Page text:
pyblp.Iteration

class pyblp.Iteration(method, method_options=None, compute_jacobian=False)

Configuration for solving fixed point problems.

Parameters
  • method (str or callable) –

    The fixed point iteration routine that will be used. The following routines do not use analytic Jacobians:

    • 'simple' - Non-accelerated iteration.

    • 'squarem' - SQUAREM acceleration method of Varadhan and Roland (2008) and considered in the context of the BLP problem in Reynaerts, Varadhan, and Nash (2012). This implementation uses a first-order squared non-monotone extrapolation scheme. If there are any errors during the acceleration step, it uses the last values for the next iteration of the algorithm.

    • 'broyden1' - Use the scipy.optimize.root() Broyden’s first Jacobian approximation method, known as Broyden’s good method.

    • 'broyden2' - Use the scipy.optimize.root() Broyden’s second Jacobian approximation method, known as Broyden’s bad method.

    • 'anderson' - Use the scipy.optimize.root() Anderson method.

    • 'krylov' - Use the scipy.optimize.root() Krylov approximation for inverse Jacobian method.

    • 'diagbroyden' - Use the scipy.optimize.root() diagonal Broyden Jacobian approximation method.

    • 'df-sane' - Use the scipy.optimize.root() derivative-free spectral method.

    The following routines can use analytic Jacobians:

    • 'hybr' - Use the scipy.optimize.root() modification of the Powell hybrid method implemented in MINIPACK.

    • 'lm' - Uses the scipy.optimize.root() modification of the Levenberg-Marquardt algorithm implemented in MINIPACK.

    The following trivial routine can be used to simply return the initial values:

    • 'return' - Assume that the initial values are the optimal ones.

    Also accepted is a custom callable method with the following form:

    method(initial, contraction, callback, **options) -> (final, converged)
    

    where initial is an array of initial values, contraction is a callable contraction mapping of the form specified below, callback is a function that should be called without any arguments after each major iteration (it is used to record the number of major iterations), options are specified below, final is an array of final values, and converged is a flag for whether the routine converged.

    The contraction function has the following form:

    contraction(x0) -> (x1, weights, jacobian)

    where weights are either None or a vector of weights that should multiply x1 - x before computing the norm of the differences, and jacobian is None if compute_jacobian is False.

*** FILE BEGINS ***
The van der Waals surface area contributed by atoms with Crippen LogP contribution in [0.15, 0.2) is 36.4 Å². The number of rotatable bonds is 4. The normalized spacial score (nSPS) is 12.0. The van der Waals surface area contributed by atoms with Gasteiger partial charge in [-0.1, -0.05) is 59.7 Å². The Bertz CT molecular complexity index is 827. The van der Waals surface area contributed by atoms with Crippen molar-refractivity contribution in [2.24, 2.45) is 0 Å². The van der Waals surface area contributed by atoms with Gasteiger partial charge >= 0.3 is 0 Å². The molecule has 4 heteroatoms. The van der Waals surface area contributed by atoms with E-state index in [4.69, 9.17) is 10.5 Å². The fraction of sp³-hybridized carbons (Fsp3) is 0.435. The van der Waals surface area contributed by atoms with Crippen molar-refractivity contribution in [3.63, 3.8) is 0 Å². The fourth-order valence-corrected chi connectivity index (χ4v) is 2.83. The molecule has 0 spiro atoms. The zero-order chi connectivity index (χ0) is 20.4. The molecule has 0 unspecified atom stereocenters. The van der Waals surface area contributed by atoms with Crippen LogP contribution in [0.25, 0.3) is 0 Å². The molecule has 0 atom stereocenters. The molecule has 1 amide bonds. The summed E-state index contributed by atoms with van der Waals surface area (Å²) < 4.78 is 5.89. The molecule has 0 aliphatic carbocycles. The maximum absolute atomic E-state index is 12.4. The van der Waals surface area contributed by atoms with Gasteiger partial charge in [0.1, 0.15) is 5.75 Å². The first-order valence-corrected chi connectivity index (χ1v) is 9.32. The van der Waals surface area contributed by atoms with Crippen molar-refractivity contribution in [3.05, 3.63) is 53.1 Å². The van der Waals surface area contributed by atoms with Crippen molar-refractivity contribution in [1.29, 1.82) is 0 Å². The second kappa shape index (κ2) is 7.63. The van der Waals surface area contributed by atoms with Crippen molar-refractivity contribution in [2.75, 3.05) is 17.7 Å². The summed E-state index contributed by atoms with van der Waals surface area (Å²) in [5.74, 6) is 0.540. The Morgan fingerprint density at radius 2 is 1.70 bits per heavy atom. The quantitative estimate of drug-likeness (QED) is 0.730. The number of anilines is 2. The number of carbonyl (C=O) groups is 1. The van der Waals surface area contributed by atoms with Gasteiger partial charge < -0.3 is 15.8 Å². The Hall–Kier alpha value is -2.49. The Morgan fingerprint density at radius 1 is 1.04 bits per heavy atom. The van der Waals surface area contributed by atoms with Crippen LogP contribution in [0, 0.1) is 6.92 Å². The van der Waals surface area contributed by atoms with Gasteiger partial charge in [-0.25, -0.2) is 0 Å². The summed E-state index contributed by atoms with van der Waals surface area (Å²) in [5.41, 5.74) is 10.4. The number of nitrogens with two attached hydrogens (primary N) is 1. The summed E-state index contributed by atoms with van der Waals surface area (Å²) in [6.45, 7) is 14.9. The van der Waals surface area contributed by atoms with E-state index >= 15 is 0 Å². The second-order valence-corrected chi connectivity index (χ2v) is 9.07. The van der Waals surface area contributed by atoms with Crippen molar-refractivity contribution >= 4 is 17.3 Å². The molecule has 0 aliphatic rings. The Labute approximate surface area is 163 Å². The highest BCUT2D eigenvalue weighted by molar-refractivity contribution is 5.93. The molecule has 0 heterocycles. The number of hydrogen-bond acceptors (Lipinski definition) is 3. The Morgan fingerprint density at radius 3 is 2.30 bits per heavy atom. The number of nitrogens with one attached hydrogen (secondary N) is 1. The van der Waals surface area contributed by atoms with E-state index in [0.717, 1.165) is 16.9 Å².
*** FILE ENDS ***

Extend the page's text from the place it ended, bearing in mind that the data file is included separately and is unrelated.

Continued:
Regardless of the chosen routine, if there are any computational issues that create infinities or null values, final will be the second to last iteration’s values.

  • method_options (dict, optional) –

    Options for the fixed point iteration routine.

    For routines other and 'simple', 'squarem', and 'return', these options will be passed to options in scipy.optimize.root(). Refer to the SciPy documentation for information about which options are available. By default, the tol_norm option is configured to use the infinity norm for SciPy methods other than 'hybr' and 'lm', for which a norm cannot be specified.

    The 'simple' and 'squarem' methods support the following options:

    • max_evaluations : (int) - Maximum number of contraction mapping evaluations. The default value is 5000.

    • atol : (float) - Absolute tolerance for convergence of the configured norm. The default value is 1e-14. To use only a relative tolerance, set this to zero.

    • rtol (float) - Relative tolerance for convergence of the configured norm. The default value is zero; that is, only absolute tolerance is used by default.

    • norm : (callable) - The norm to be used. By default, the \(\ell^\infty\)-norm is used. If specified, this should be a function that accepts an array of differences and that returns a scalar norm.

    The 'squarem' routine accepts additional options that mirror those in the SQUAREM package, written in R by Ravi Varadhan, which identifies the step length with \(-\alpha\) from Varadhan and Roland (2008):

    • scheme : (int) - The default value is 3, which corresponds to S3 in Varadhan and Roland (2008). Other acceptable schemes are 1 and 2, which correspond to S1 and S2.

    • step_min : (float) - The initial value for the minimum step length. The default value is 1.0.

    • step_max : (float) - The initial value for the maximum step length. The default value is 1.0.

    • step_factor : (float) - When the step length exceeds step_max, it is set equal to step_max, but step_max is scaled by this factor. Similarly, if step_min is negative and the step length is below step_min, it is set equal to step_min and step_min is scaled by this factor. The default value is 4.0.

  • compute_jacobian (bool, optional) – Whether to compute an analytic Jacobian during iteration, which must be False if method does not use analytic Jacobians. By default, analytic Jacobians are not computed, and if a method is selected that supports analytic Jacobians, they will by default be numerically approximated.

Examples